“Give Seattle credit. In a span of about eight minutes, we lost the game,” Arena told media in Seattle after the game. “We would have liked to go into halftime even and put a little pressure on them after the half, but we weren’t able to do it. ... We technically weren't good. Our guys struggled on the turf to get any kind of crosses in front of the goal. We weren't able to get any shots on the fame. It results in us not really being able to test their goalkeeper.”
The Galaxy (3-4-1), who didn't drop their fourth game last year until October, were playing the second of a three-games-in-eight-days set, and Arena -- mindful of the hated turf -- left home over-30s Beckham, Keane and Dunivant in advance of Saturday's game at Home Depot Center against New York. Saunders is missing for “personal reasons,” reportedly a stint in MLS's substance abuse treatment program.
Mike Magee and Edson Buddle started on the bench, Sean Franklin moved into midfield, Marcelo Sarvas took Beckham's spot, and Arena gave rookie Bryan Gaul his MLS debut at left back, with right back Bryan Jordan and striker Adam Cristman making their first starts of the year. Bill Gaudette was back in the nets with another superb showing.
“I think it's a difficult week with the travel and playing on this surface,” Arena said. “We wanted to keep some players fresh for the game on Saturday. That’s the decision I made. We didn’t think we were going to be able to play eleven players in three games, and we had to rotate some players. It made sense to me to have those players available on Saturday.”
Then a tête-à-tête on the flank saw Seattle midfielder Christian Sivebaek sent off, and the insertion of three of their brightest young players sparked some life into the Galaxy attack. Reward arrived at the end, with rookie Rafael Garcia's diving header in the 90th minute delivering a 1-0 triumph on Home Depot Center's University Field 1.
The triumph offered a tantalizing glimpse at L.A.'s future, with Garcia -- a former Canoga Park High star taken out of Cal State Northridge in January's supplemental draft -- Home Grown Player Jose Villarreal (Inglewood/Leuzinger HS) and Academy standout Raul Mendiola (San Bernardino/Rialto HS) skillfully carving open the Sounders to create a flurry of chances before the goal arrived.
The Galaxy is high on all three. Assistant coach Curt Onalfo, who guides the reserve side, spoke about each in his postgame scrum with reporters.
- On Mendiola: “He's got great instincts going forward. He reminds me a little of [2010 MLS Rookie of the Year] Andy Najar, when I was [head coach] in D.C. Guys like that, you've got to let them play with their instincts and just create things, and that's certainly what he did when he came into the game.”
- On Villarreal: “Instinctally, he's very, very good, very comfortable on the ball. He's got to continue to develop to the speed of play, and when they do that consistently, that's when you see more success.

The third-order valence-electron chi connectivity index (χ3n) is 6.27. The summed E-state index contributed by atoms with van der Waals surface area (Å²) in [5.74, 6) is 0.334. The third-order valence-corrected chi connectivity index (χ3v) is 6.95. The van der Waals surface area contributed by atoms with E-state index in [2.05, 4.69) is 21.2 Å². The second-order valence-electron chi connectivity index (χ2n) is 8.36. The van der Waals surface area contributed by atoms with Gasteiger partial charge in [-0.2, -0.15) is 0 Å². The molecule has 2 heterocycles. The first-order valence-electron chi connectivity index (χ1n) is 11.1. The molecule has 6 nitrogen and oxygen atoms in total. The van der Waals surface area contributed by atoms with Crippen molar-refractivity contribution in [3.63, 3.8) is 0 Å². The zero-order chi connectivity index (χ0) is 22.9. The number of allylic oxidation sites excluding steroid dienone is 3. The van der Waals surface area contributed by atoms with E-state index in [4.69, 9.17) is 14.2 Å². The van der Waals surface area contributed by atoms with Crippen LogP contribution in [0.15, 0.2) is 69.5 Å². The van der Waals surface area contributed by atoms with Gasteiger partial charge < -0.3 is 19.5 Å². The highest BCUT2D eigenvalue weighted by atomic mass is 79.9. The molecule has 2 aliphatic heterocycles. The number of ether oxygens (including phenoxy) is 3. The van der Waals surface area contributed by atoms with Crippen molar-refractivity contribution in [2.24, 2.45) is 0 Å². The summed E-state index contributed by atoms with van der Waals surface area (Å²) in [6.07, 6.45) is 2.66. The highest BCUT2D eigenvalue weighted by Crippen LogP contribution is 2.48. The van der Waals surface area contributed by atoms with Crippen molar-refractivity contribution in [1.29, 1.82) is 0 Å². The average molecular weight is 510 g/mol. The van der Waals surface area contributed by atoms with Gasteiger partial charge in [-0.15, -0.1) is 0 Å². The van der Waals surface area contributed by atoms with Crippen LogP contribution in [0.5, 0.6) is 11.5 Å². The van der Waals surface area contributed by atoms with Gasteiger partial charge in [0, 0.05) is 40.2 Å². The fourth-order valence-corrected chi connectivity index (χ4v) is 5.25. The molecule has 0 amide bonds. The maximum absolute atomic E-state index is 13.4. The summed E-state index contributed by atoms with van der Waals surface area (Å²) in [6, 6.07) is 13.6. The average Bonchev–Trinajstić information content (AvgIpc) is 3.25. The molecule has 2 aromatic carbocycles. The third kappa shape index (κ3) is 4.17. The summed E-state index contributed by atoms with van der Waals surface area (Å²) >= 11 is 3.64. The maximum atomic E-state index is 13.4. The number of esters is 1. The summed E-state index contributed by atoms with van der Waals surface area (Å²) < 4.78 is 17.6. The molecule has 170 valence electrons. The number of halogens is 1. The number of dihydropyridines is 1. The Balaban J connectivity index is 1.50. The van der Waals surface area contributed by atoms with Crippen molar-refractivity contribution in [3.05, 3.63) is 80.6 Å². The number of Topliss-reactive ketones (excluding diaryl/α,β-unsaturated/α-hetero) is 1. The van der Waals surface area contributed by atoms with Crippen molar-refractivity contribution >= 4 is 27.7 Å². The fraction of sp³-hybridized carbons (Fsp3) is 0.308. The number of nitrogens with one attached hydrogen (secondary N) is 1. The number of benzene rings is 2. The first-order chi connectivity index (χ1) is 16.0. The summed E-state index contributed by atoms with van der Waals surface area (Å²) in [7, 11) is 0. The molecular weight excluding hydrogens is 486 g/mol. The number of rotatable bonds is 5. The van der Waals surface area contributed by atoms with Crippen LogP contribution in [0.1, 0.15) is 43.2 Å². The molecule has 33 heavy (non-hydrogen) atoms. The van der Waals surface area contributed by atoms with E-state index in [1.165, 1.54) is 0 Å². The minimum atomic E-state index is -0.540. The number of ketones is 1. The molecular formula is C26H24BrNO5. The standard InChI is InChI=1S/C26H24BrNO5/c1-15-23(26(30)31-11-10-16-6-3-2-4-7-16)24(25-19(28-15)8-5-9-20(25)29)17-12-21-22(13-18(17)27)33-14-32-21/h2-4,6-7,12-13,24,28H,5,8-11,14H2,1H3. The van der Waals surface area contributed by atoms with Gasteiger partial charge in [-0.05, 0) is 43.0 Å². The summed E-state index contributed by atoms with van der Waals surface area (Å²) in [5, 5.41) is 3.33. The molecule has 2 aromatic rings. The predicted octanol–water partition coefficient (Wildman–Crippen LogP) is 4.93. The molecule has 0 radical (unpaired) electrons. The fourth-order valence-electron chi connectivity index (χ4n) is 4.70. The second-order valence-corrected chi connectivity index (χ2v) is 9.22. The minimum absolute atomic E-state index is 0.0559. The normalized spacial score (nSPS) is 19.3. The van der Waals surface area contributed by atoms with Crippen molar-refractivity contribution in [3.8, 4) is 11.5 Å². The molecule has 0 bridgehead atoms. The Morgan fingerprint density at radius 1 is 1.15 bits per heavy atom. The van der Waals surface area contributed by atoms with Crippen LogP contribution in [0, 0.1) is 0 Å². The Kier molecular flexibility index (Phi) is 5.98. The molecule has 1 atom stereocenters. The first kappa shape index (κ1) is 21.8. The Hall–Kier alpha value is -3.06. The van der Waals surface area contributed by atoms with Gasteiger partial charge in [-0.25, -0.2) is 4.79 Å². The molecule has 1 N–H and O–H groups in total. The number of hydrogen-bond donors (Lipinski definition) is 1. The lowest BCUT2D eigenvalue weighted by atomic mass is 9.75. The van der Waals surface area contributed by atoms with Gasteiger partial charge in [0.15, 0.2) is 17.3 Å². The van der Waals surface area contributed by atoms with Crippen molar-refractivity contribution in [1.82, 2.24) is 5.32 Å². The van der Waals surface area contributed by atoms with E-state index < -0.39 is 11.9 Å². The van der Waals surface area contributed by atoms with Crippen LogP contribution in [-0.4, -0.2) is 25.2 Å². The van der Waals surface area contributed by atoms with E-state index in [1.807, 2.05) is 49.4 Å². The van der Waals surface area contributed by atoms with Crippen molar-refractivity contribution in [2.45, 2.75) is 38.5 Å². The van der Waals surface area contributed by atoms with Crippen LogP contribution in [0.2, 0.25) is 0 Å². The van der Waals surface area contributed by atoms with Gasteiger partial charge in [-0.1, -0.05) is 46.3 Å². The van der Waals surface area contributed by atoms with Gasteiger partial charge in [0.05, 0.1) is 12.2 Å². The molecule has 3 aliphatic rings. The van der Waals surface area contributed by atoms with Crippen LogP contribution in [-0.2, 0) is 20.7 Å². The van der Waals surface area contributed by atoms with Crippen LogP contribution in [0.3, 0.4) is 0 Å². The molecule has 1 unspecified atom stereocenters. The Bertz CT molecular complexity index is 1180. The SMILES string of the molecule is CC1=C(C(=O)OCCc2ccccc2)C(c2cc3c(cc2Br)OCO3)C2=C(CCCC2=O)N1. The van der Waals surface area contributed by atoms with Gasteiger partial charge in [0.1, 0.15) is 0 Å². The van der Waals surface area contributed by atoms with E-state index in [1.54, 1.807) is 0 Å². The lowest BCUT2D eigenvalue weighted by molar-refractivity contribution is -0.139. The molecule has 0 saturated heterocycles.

- On Garcia: “I love him, I have to say. I’ve always liked him. I loved him in college and was just glad we got him. Sometimes it’s difficult for me and for him, because we’ve got other guys who need to get minutes. Today [Marcelo] Sarvas needed minutes, which meant [Garcia] was coming off the bench. He deserves to be on the field. My message to him was to make the most of your opportunity. Sometimes playing 30 minutes is more important than playing 90, and certainly that was the case today.”
Villarreal, who returned a couple of weeks ago following preseason leg surgery, came on in the 70th, moments after Sivebaek was red-carded for a retalitary foul on rookie left back Bryan Gaul, and provided instant offense, forcing Sounders goalkeeper Bryan Meredith to make a diving save in the 75th, then forcing a tough stop about a minute later, with Kenney Walker's rebound deflecting past the post.
CARSON -- Chivas USA's attacking troubles might not be so distinct had Michael Lahoud not strained his right hamstring two days before its Major League Soccer opener.
The fourth-year midfielder had a new job, on the right flank in a new 4-2-3-1 alignment that emphasized wing play in ways the Goats haven't, and was coming off an excellent preseason.
He was sprinting and working with the ball Wednesday morning for the first time since he was hurt in training three weeks ago, and he hopes to be back on the field by the April 7 game at Portland or the following week at Toronto FC.
“For sure, [I'm] close,” Lahoud said after the training session at Home Depot Center. “Just to be able to come out and do a little bit of sprinting, to be involved in some of the drills, to pass the ball … to put these studs back on, it does a wonder for your mind and your sanity.”
Robin Fraser was pleased to see him doing more.
“It's good to see Michael come out and do some ball work,” Chivas' coach said. “He's on the mend.”